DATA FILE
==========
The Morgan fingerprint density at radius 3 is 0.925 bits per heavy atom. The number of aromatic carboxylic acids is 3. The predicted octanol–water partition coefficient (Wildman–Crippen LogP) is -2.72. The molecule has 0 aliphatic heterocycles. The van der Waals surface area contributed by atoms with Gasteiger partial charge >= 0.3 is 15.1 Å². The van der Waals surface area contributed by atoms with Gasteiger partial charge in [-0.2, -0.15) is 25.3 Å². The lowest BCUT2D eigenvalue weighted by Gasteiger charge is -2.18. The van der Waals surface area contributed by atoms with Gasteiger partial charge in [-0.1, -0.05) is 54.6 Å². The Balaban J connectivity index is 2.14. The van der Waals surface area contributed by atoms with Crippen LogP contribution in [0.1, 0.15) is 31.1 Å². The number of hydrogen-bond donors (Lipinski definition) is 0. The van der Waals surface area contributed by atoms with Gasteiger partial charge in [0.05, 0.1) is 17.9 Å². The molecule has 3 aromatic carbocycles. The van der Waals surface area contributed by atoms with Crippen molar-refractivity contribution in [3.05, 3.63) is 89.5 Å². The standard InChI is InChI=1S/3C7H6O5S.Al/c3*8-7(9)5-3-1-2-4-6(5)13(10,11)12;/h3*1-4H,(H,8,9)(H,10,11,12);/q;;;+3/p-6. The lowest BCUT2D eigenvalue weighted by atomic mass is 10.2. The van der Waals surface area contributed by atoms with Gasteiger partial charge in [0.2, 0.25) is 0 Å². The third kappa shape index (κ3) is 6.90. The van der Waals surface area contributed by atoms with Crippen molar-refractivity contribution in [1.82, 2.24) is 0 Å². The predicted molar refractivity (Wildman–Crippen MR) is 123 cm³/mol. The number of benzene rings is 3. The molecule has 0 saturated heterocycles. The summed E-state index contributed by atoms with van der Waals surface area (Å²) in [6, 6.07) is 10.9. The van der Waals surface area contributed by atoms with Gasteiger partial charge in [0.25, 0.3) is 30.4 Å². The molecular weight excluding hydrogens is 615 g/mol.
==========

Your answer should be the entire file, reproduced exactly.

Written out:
The Morgan fingerprint density at radius 3 is 0.925 bits per heavy atom. The number of aromatic carboxylic acids is 3. The predicted octanol–water partition coefficient (Wildman–Crippen LogP) is -2.72. The molecule has 0 aliphatic heterocycles. The van der Waals surface area contributed by atoms with Gasteiger partial charge >= 0.3 is 15.1 Å². The van der Waals surface area contributed by atoms with Gasteiger partial charge in [-0.2, -0.15) is 25.3 Å². The lowest BCUT2D eigenvalue weighted by Gasteiger charge is -2.18. The van der Waals surface area contributed by atoms with Gasteiger partial charge in [-0.1, -0.05) is 54.6 Å². The Balaban J connectivity index is 2.14. The van der Waals surface area contributed by atoms with Crippen LogP contribution in [0.1, 0.15) is 31.1 Å². The number of hydrogen-bond donors (Lipinski definition) is 0. The van der Waals surface area contributed by atoms with Gasteiger partial charge in [0.05, 0.1) is 17.9 Å². The molecule has 3 aromatic carbocycles. The van der Waals surface area contributed by atoms with Crippen molar-refractivity contribution in [3.05, 3.63) is 89.5 Å². The standard InChI is InChI=1S/3C7H6O5S.Al/c3*8-7(9)5-3-1-2-4-6(5)13(10,11)12;/h3*1-4H,(H,8,9)(H,10,11,12);/q;;;+3/p-6. The lowest BCUT2D eigenvalue weighted by atomic mass is 10.2. The van der Waals surface area contributed by atoms with Gasteiger partial charge in [0.2, 0.25) is 0 Å². The third kappa shape index (κ3) is 6.90. The van der Waals surface area contributed by atoms with Crippen molar-refractivity contribution in [1.82, 2.24) is 0 Å². The predicted molar refractivity (Wildman–Crippen MR) is 123 cm³/mol. The number of benzene rings is 3. The molecule has 0 saturated heterocycles. The summed E-state index contributed by atoms with van der Waals surface area (Å²) in [6, 6.07) is 10.9. The van der Waals surface area contributed by atoms with Gasteiger partial charge in [0.25, 0.3) is 30.4 Å². The molecular weight excluding hydrogens is 615 g/mol.